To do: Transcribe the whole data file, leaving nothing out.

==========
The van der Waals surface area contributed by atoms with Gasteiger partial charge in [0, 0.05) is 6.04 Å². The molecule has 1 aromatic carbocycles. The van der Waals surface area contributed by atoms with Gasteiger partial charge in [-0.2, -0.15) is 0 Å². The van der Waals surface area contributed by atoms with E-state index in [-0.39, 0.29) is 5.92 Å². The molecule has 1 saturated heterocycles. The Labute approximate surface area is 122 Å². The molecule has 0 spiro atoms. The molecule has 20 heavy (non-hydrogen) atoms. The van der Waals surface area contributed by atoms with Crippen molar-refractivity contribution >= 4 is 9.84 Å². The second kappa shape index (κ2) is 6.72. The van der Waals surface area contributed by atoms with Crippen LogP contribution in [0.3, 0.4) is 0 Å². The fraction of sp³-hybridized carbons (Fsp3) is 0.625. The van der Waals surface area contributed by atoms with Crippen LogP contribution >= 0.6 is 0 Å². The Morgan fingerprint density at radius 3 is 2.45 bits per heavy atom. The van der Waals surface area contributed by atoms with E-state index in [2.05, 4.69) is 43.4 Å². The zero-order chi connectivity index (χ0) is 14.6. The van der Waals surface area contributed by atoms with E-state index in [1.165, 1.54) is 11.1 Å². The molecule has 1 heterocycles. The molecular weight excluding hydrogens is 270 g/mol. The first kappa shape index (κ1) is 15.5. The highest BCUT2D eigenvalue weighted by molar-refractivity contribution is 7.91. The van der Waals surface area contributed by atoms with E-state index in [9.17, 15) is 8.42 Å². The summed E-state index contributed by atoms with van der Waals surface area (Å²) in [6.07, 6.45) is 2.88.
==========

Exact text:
The van der Waals surface area contributed by atoms with Gasteiger partial charge in [0, 0.05) is 6.04 Å². The molecule has 1 aromatic carbocycles. The van der Waals surface area contributed by atoms with Gasteiger partial charge in [-0.2, -0.15) is 0 Å². The van der Waals surface area contributed by atoms with E-state index in [-0.39, 0.29) is 5.92 Å². The molecule has 1 saturated heterocycles. The Labute approximate surface area is 122 Å². The molecule has 0 spiro atoms. The molecule has 20 heavy (non-hydrogen) atoms. The van der Waals surface area contributed by atoms with Crippen molar-refractivity contribution >= 4 is 9.84 Å². The second kappa shape index (κ2) is 6.72. The van der Waals surface area contributed by atoms with Crippen LogP contribution in [0.3, 0.4) is 0 Å². The fraction of sp³-hybridized carbons (Fsp3) is 0.625. The van der Waals surface area contributed by atoms with Crippen LogP contribution >= 0.6 is 0 Å². The Morgan fingerprint density at radius 3 is 2.45 bits per heavy atom. The van der Waals surface area contributed by atoms with E-state index in [2.05, 4.69) is 43.4 Å². The zero-order chi connectivity index (χ0) is 14.6. The van der Waals surface area contributed by atoms with E-state index in [1.165, 1.54) is 11.1 Å². The molecule has 1 heterocycles. The molecular weight excluding hydrogens is 270 g/mol. The first kappa shape index (κ1) is 15.5. The highest BCUT2D eigenvalue weighted by molar-refractivity contribution is 7.91. The van der Waals surface area contributed by atoms with E-state index in [9.17, 15) is 8.42 Å². The summed E-state index contributed by atoms with van der Waals surface area (Å²) in [6.07, 6.45) is 2.88.